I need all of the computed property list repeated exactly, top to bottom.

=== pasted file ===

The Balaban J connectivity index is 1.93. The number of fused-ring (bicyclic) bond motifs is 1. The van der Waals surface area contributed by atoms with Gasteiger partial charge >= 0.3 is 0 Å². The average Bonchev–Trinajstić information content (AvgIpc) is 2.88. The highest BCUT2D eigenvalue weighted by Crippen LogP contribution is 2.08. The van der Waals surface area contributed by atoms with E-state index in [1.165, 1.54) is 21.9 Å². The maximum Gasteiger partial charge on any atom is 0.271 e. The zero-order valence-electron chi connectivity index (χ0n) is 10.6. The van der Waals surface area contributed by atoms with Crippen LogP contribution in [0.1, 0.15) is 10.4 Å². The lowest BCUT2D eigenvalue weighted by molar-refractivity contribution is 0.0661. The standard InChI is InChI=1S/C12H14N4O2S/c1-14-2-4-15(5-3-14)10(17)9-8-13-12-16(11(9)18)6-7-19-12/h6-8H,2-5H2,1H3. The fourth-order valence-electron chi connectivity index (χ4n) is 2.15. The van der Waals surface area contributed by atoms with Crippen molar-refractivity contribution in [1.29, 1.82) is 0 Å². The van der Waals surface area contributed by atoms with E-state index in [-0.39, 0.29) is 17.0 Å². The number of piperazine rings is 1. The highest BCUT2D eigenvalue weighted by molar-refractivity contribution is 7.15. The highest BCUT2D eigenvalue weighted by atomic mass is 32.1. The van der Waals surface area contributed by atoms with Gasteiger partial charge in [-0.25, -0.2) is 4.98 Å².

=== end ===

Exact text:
The Balaban J connectivity index is 1.93. The number of fused-ring (bicyclic) bond motifs is 1. The van der Waals surface area contributed by atoms with Gasteiger partial charge >= 0.3 is 0 Å². The average Bonchev–Trinajstić information content (AvgIpc) is 2.88. The highest BCUT2D eigenvalue weighted by Crippen LogP contribution is 2.08. The van der Waals surface area contributed by atoms with E-state index in [1.165, 1.54) is 21.9 Å². The maximum Gasteiger partial charge on any atom is 0.271 e. The zero-order valence-electron chi connectivity index (χ0n) is 10.6. The van der Waals surface area contributed by atoms with Crippen LogP contribution in [0.1, 0.15) is 10.4 Å². The lowest BCUT2D eigenvalue weighted by molar-refractivity contribution is 0.0661. The standard InChI is InChI=1S/C12H14N4O2S/c1-14-2-4-15(5-3-14)10(17)9-8-13-12-16(11(9)18)6-7-19-12/h6-8H,2-5H2,1H3. The fourth-order valence-electron chi connectivity index (χ4n) is 2.15. The van der Waals surface area contributed by atoms with Crippen molar-refractivity contribution in [1.29, 1.82) is 0 Å². The van der Waals surface area contributed by atoms with E-state index in [-0.39, 0.29) is 17.0 Å². The number of piperazine rings is 1. The highest BCUT2D eigenvalue weighted by molar-refractivity contribution is 7.15. The highest BCUT2D eigenvalue weighted by atomic mass is 32.1. The van der Waals surface area contributed by atoms with Gasteiger partial charge in [-0.25, -0.2) is 4.98 Å².